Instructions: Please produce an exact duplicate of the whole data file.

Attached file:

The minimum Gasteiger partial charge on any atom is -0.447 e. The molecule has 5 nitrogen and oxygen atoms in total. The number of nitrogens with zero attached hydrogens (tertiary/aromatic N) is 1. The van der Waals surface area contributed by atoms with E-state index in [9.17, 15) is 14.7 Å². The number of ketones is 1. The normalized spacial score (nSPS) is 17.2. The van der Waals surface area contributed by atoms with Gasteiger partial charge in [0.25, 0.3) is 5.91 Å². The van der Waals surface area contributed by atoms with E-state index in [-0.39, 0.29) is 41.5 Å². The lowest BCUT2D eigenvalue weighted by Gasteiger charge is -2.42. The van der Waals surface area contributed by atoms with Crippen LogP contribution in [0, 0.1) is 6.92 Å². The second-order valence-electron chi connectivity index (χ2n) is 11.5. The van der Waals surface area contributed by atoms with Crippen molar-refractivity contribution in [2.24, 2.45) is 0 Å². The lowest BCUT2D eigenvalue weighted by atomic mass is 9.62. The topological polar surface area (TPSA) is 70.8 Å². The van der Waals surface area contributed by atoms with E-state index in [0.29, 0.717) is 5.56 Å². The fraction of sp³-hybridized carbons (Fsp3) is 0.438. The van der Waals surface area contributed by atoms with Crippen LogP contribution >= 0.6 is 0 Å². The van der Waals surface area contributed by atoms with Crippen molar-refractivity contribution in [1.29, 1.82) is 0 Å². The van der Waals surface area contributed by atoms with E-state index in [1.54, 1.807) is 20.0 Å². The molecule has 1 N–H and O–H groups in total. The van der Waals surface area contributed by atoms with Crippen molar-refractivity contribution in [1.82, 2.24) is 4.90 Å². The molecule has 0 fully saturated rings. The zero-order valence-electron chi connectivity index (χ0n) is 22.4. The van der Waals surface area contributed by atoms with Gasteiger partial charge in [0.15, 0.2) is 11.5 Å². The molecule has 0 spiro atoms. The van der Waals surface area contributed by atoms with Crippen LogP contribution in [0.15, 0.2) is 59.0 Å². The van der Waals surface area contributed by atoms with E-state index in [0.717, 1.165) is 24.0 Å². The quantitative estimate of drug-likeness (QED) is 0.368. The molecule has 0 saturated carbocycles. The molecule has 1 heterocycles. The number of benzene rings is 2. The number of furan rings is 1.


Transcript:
The minimum Gasteiger partial charge on any atom is -0.447 e. The molecule has 5 nitrogen and oxygen atoms in total. The number of nitrogens with zero attached hydrogens (tertiary/aromatic N) is 1. The van der Waals surface area contributed by atoms with E-state index in [9.17, 15) is 14.7 Å². The number of ketones is 1. The normalized spacial score (nSPS) is 17.2. The van der Waals surface area contributed by atoms with Gasteiger partial charge in [0.25, 0.3) is 5.91 Å². The van der Waals surface area contributed by atoms with E-state index in [-0.39, 0.29) is 41.5 Å². The lowest BCUT2D eigenvalue weighted by Gasteiger charge is -2.42. The van der Waals surface area contributed by atoms with Crippen LogP contribution in [0, 0.1) is 6.92 Å². The second-order valence-electron chi connectivity index (χ2n) is 11.5. The van der Waals surface area contributed by atoms with Crippen molar-refractivity contribution in [2.24, 2.45) is 0 Å². The lowest BCUT2D eigenvalue weighted by atomic mass is 9.62. The topological polar surface area (TPSA) is 70.8 Å². The van der Waals surface area contributed by atoms with E-state index in [0.29, 0.717) is 5.56 Å². The fraction of sp³-hybridized carbons (Fsp3) is 0.438. The van der Waals surface area contributed by atoms with Crippen LogP contribution >= 0.6 is 0 Å². The van der Waals surface area contributed by atoms with Crippen molar-refractivity contribution in [1.29, 1.82) is 0 Å². The van der Waals surface area contributed by atoms with E-state index in [1.54, 1.807) is 20.0 Å². The molecule has 1 N–H and O–H groups in total. The van der Waals surface area contributed by atoms with Crippen molar-refractivity contribution in [1.82, 2.24) is 4.90 Å². The molecule has 0 fully saturated rings. The zero-order valence-electron chi connectivity index (χ0n) is 22.4. The van der Waals surface area contributed by atoms with Gasteiger partial charge in [0.15, 0.2) is 11.5 Å². The molecule has 0 spiro atoms. The van der Waals surface area contributed by atoms with Crippen LogP contribution in [0.15, 0.2) is 59.0 Å². The van der Waals surface area contributed by atoms with E-state index in [0.717, 1.165) is 24.0 Å². The quantitative estimate of drug-likeness (QED) is 0.368. The molecule has 0 saturated carbocycles. The molecule has 1 heterocycles. The number of benzene rings is 2. The number of furan rings is 1.